year in the open Rann of Kutch producing salt are in a x. If the lockdown ate into their half of
previous season, extended monsoon is now biting into their current one.
Salt pan workers or Agariyas as they are commonly known in Gujarat migrate to Little Rann of Kutch with their families to set up their pans by September at the end of monsoon and continue working till May or even June depending on the arrival of monsoon, when the Rann gets totally submerged under water. The process of setting up the pan takes some time and typically process of production starts after mid-October.
“We can’t go now though we should have,” Somera told ET from Patadi block in Surendranagar District. “Obviously a delayed start will reduce production and we have to bear
another hit yet again,” he adds. “Also, the government occasionally releases water in the Rann, which ruins the salt pans and with excessive rains, that is a fear that we shall always have,” he added.
Gujarat for the records produces almost 74 percent of India’s total salt production of 25 million tonnes. “The production cycle was delayed even last year due to prolonged rain and the first crop of salt had come in around mid-December,” says Bharat Raval, President of Indian Salt Manufacturers Association. Speaking to ET from Jamnagar Raval pointed out that while lockdown due to COVID19 had little direct effect among the salt pan workers, who were working in the remote Rann areas, the production and distribution took a hit which in turn effected the Agariyas.
“Salt production is a seasonal and heavily weather dependent activity which majorly depends on rains,” Raval pointed out adding that while the industry had only about four months of productivity in the last season due to a delayed start, lockdown and timely arrival of monsoon
this year, it is all set to lose couple of more months this year due to rains.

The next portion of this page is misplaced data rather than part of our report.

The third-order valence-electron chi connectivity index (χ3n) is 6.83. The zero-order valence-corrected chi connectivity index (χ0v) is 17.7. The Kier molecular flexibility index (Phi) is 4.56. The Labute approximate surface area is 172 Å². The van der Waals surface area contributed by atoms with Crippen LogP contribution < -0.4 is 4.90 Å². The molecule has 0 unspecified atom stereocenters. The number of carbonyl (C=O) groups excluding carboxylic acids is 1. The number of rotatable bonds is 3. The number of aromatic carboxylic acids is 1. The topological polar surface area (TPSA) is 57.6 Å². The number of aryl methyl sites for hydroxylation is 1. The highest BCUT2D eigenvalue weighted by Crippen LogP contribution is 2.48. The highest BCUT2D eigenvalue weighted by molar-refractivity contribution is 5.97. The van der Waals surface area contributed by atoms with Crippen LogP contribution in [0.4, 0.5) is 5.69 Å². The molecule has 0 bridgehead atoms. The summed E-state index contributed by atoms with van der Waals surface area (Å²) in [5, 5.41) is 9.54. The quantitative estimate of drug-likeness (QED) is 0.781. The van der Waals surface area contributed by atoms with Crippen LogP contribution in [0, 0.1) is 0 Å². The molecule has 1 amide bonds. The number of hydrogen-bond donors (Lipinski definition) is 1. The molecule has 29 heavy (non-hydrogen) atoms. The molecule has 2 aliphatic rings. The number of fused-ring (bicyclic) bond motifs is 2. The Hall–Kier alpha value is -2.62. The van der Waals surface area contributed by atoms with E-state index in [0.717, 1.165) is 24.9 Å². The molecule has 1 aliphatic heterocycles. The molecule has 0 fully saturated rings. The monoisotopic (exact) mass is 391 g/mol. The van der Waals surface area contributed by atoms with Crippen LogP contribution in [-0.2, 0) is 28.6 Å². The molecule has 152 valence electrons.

“We are looking at a 30 per cent reduced, production this year as well,” Raval told ET.
“Between 2019-20 and 2020-21 we are losing out almost an entire season and that way even to break even the expenditures will be difficult for the Agariyas,” he added.
“Agarias were hit primarily because the lockdown chocked up the supply lines for a period and then the halting of exports which would lead to lesser price,” said Ghanshyam Zula an activist from Santalpur in Patan District. “Now again losing a month will prove costly for the community,” he added.
“Across the state almost 18,000 families are involved in salt pans across Rann and coastal areas,” said Pankti Jog from Agariya Hit Rakshak Manch (AHRM) in Ahmedabad. “We are talking about 50000 people here,” she added. “For these people, there is not much of an option for their livelihood on one hand and secondly a fall in Salt production will have major impact in other industries,” she added.
Raval however pointed out that while India’s production of Salt has gone up from 15.6 million tonnes in 2000 to the range of 35-38 million tonnes by 2020 as of now the reduced production will not have significant impact on domestic market. However, the impact will largely be borne by the industry and the Agariyas, who are looking at a much-reduced yield for yet another season of hard work in the Sun, he added.

Wednesday, December 11, 2019

Gujarat salt industry hit by US-China trade war : BY RAJNISH MISHRA

Forbes India: Gandhidham (Gujarat): Wednesday, 11 December 2019